That same day of the bear scare, I noticed another BEAR COUNTRY sign tacked to a tree, farther up the road. Just a friendly reminder to be aware. Those signs are a little disconcerting when hiking alone. I look over my shoulder, and notice where the nearest house is. (Like I could outrun a bear in pursuit.) It gives my imagination something on which to focus.
My knee still hurts from that same day; it was quite a memorable walk. No, I wasn't mauled by a bear, but there are very real things of which I need to be aware that have potential for serious injury. My latest mishap occurred while crossing a patch of dusty ice. You've heard of black ice, of course. Well, after our last snowfall, nearly all of the white stuff had evaporated or melted off of the paved road, but on the dirt road beyond, especially in the shady sections, there was still snow. As tires had stirred up the dirt, the dust had softly coated the ice and snowpack underneath so it had the appearance of being part of the road. Dusty ice is to walkers what black ice is to drivers.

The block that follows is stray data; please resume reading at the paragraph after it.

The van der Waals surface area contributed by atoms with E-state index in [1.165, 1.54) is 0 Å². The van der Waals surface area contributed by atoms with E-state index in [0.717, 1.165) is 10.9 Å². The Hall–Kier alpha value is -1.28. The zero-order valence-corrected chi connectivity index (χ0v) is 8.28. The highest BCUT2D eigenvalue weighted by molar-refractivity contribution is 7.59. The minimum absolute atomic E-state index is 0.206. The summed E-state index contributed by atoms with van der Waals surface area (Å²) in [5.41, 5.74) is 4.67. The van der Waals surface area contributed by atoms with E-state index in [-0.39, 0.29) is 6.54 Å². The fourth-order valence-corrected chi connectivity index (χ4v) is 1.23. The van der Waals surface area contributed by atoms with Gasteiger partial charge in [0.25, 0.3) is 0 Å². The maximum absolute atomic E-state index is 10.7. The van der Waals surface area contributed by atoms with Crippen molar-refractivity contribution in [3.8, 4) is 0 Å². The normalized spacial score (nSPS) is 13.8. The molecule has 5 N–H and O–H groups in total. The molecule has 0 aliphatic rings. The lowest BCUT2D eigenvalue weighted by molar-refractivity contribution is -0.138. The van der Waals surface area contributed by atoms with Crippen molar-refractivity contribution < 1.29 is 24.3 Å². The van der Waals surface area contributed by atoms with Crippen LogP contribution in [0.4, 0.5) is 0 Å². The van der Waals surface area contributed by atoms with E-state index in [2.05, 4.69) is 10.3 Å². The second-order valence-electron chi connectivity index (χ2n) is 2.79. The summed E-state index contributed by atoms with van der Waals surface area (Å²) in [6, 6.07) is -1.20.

I had just hit the halfway point of my walk, and was heading downhill, feeling pretty perky, and slightly victorious, so I picked up my pace. My iPod was blasting Owl City's song "Good Time" when I slid across the ice in a very un-Dorothy Hamill-like move, lurching forward and landing on my left knee with all of my weight. OUCH. My poor knees are missing most of their cartilage, and each tumble I've taken seems to take its toll on them. I brushed the dirt off of my black pants, and limped on down the hill. Ice would have been a good idea to help with swelling, and I consoled myself with the fact that on this particular day, the 15 degree air would suffice as ice until I could get back home.
While there are plenty of signs to warn me of bears, there are none reminding me not to be a klutz. So far, my biggest concern in the wild is my ability to stay upright. Instead of looking for bears, perhaps I should just keep my eyes on the road.
|I just learned, for $200,000, you can own this little piece of heaven. A tiny cabin with a brand-new bathroom. Indoor plumbing? Say no more...|